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Getting Fit After 50 – Impossible Goal or Worthy Cause?

Like many people, I have found out the hard way that getting fit after 50 is tough. This bothers me because I’d really like to lose a few extra pounds. It’s not that I have low self-esteem. I don’t particularly care what other people think about my body. After six decades on this planet, I’m definitely past all of that.

At the same time, there are so many reasons that I want to be in better shape. For starters, I want to explore the world in good health and with plenty of energy in the coming decades. I also want to feel physically strong so that I can handle any situation that life throws my way. Simply put, I want to get in shape to get more from life.

Unfortunately, despite my best efforts in doing gentle yoga, I’m still not in good shape. Far from it.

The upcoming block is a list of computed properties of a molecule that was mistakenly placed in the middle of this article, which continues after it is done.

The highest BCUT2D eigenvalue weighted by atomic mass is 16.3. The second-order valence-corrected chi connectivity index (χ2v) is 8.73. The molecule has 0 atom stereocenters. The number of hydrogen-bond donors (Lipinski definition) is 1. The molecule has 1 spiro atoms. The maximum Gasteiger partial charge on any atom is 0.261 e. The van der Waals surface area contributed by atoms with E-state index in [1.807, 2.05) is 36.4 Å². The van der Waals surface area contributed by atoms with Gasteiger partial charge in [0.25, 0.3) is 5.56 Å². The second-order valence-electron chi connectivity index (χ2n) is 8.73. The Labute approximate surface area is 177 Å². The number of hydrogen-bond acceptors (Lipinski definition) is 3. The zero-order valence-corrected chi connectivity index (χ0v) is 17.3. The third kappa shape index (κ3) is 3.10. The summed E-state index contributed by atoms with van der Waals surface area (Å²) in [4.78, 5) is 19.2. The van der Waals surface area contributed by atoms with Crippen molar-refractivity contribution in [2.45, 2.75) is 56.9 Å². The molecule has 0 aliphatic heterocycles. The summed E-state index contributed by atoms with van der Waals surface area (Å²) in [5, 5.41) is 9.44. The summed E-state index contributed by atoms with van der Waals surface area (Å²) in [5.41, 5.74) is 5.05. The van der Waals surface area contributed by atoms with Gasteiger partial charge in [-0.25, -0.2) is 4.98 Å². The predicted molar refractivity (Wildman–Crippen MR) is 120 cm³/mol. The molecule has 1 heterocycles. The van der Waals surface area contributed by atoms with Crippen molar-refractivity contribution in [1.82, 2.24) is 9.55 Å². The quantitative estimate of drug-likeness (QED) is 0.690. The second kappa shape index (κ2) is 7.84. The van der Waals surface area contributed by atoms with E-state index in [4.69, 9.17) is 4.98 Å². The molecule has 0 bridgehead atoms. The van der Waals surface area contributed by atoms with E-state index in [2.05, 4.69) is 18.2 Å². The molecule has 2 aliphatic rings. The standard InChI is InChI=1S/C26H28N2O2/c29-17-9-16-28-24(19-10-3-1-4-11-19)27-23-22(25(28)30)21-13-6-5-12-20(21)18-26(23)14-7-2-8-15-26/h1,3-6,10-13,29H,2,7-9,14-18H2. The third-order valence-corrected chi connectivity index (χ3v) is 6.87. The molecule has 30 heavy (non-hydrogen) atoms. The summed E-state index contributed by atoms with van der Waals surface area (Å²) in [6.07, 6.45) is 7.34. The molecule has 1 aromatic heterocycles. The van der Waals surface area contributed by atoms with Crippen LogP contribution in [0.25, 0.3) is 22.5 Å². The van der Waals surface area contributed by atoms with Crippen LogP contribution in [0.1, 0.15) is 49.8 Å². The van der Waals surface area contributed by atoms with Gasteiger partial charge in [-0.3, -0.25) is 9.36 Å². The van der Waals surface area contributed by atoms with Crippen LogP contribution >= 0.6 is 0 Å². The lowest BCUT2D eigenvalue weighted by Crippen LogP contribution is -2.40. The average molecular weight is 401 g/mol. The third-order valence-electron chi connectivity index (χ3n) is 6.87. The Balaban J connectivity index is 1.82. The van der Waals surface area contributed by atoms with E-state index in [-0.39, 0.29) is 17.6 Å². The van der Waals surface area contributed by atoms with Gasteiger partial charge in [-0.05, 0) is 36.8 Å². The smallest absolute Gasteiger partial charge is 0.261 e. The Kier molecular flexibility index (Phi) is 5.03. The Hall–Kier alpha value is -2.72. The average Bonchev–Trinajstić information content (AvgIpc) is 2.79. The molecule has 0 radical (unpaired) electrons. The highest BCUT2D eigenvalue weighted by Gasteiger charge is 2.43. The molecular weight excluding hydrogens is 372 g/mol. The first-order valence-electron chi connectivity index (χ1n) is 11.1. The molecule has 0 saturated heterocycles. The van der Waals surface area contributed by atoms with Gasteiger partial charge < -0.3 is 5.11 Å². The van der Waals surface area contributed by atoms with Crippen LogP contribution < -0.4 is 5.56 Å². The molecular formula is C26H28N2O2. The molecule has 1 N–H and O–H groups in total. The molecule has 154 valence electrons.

Looking back to when I was a teenager, I remember eating burgers and drinking root beer floats without a second thought for my waistline. Now, I can’t look at a chocolate bar without gaining 5 pounds.

Please tell me that you feel the same and that I’m not the only one who is calorie cursed!

I know that getting in amazing shape after 50 is totally possible. All you have to do is look at someone like 77-year-old weightlifter, Willie Murphy, to see that most of our limitations are in our minds. But, it doesn’t feel like that sometimes!

This year, I’m more committed than ever to getting in shape. I’m working out at the gym 5 times a week. I walk thousands of steps a day. I’ve even cleared out my kitchen so that bread is a distant memory. All that said, I’m still nervous that it won’t be enough.

So, here’s the question. Do you think that getting fit after 50 is a worthy goal? Please join the conversation.

What advice would you give to someone who is trying to get in shape after 50? What step are you personally taking this year to lose weight or get fit? Please join the discussion.

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The Author

Margaret Manning is the founder of Sixty and Me. She is an entrepreneur, author and speaker. Margaret is passionate about building dynamic and engaged communities that improve lives and change perceptions. Margaret can be contacted at

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